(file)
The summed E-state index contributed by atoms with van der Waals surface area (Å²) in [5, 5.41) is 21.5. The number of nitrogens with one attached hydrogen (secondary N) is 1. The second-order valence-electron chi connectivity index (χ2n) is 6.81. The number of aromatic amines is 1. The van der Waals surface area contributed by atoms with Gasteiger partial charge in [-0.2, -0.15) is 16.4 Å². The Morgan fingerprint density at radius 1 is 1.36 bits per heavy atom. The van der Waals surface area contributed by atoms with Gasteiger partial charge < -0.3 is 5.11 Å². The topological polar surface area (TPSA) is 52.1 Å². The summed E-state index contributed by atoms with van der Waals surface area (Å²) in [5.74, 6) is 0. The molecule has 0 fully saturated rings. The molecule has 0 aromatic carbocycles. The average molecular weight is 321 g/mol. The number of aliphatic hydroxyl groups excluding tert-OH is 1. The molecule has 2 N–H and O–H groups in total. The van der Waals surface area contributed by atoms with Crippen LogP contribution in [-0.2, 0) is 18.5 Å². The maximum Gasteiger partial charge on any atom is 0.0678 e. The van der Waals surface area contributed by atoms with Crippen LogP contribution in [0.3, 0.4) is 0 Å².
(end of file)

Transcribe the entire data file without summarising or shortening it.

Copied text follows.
The summed E-state index contributed by atoms with van der Waals surface area (Å²) in [5, 5.41) is 21.5. The number of nitrogens with one attached hydrogen (secondary N) is 1. The second-order valence-electron chi connectivity index (χ2n) is 6.81. The number of aromatic amines is 1. The van der Waals surface area contributed by atoms with Gasteiger partial charge in [-0.2, -0.15) is 16.4 Å². The Morgan fingerprint density at radius 1 is 1.36 bits per heavy atom. The van der Waals surface area contributed by atoms with Gasteiger partial charge < -0.3 is 5.11 Å². The topological polar surface area (TPSA) is 52.1 Å². The summed E-state index contributed by atoms with van der Waals surface area (Å²) in [5.74, 6) is 0. The molecule has 0 fully saturated rings. The molecule has 0 aromatic carbocycles. The average molecular weight is 321 g/mol. The number of aliphatic hydroxyl groups excluding tert-OH is 1. The molecule has 2 N–H and O–H groups in total. The van der Waals surface area contributed by atoms with Crippen LogP contribution in [-0.2, 0) is 18.5 Å². The maximum Gasteiger partial charge on any atom is 0.0678 e. The van der Waals surface area contributed by atoms with Crippen LogP contribution in [0.3, 0.4) is 0 Å².